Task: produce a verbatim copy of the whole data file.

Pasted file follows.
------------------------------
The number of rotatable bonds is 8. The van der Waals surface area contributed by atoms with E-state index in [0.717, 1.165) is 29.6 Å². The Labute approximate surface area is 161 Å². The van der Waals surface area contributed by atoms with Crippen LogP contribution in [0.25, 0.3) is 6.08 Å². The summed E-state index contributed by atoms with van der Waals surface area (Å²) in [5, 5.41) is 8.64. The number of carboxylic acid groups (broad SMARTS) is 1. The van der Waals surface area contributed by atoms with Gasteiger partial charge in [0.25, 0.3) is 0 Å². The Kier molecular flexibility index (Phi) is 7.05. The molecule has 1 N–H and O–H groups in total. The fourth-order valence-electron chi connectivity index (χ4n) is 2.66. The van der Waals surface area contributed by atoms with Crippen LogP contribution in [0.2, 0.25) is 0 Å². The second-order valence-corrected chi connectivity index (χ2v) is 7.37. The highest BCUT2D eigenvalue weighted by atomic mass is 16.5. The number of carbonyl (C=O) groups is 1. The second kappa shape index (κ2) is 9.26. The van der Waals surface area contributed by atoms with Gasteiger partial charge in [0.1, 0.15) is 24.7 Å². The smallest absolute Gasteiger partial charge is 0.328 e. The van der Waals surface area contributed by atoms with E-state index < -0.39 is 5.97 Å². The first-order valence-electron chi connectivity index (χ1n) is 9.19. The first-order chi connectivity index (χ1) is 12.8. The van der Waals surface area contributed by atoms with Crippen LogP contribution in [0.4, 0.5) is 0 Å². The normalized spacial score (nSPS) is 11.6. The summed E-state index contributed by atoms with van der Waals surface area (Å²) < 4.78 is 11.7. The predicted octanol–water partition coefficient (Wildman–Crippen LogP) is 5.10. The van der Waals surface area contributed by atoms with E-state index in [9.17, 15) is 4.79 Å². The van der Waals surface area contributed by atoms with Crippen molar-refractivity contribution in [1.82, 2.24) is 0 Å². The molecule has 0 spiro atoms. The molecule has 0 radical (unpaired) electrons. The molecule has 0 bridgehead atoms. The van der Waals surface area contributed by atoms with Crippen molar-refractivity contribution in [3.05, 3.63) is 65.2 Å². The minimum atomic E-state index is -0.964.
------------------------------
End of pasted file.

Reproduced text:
The number of rotatable bonds is 8. The van der Waals surface area contributed by atoms with E-state index in [0.717, 1.165) is 29.6 Å². The Labute approximate surface area is 161 Å². The van der Waals surface area contributed by atoms with Crippen LogP contribution in [0.25, 0.3) is 6.08 Å². The summed E-state index contributed by atoms with van der Waals surface area (Å²) in [5, 5.41) is 8.64. The number of carboxylic acid groups (broad SMARTS) is 1. The van der Waals surface area contributed by atoms with Gasteiger partial charge in [0.25, 0.3) is 0 Å². The Kier molecular flexibility index (Phi) is 7.05. The molecule has 1 N–H and O–H groups in total. The fourth-order valence-electron chi connectivity index (χ4n) is 2.66. The van der Waals surface area contributed by atoms with Crippen LogP contribution in [0.2, 0.25) is 0 Å². The second-order valence-corrected chi connectivity index (χ2v) is 7.37. The highest BCUT2D eigenvalue weighted by atomic mass is 16.5. The number of carbonyl (C=O) groups is 1. The second kappa shape index (κ2) is 9.26. The van der Waals surface area contributed by atoms with Gasteiger partial charge in [0.1, 0.15) is 24.7 Å². The smallest absolute Gasteiger partial charge is 0.328 e. The van der Waals surface area contributed by atoms with E-state index < -0.39 is 5.97 Å². The first-order valence-electron chi connectivity index (χ1n) is 9.19. The first-order chi connectivity index (χ1) is 12.8. The van der Waals surface area contributed by atoms with Crippen LogP contribution in [0.4, 0.5) is 0 Å². The normalized spacial score (nSPS) is 11.6. The summed E-state index contributed by atoms with van der Waals surface area (Å²) < 4.78 is 11.7. The predicted octanol–water partition coefficient (Wildman–Crippen LogP) is 5.10. The van der Waals surface area contributed by atoms with E-state index in [9.17, 15) is 4.79 Å². The van der Waals surface area contributed by atoms with Crippen molar-refractivity contribution in [1.82, 2.24) is 0 Å². The molecule has 0 spiro atoms. The molecule has 0 radical (unpaired) electrons. The molecule has 0 bridgehead atoms. The van der Waals surface area contributed by atoms with Crippen molar-refractivity contribution in [3.05, 3.63) is 65.2 Å². The minimum atomic E-state index is -0.964.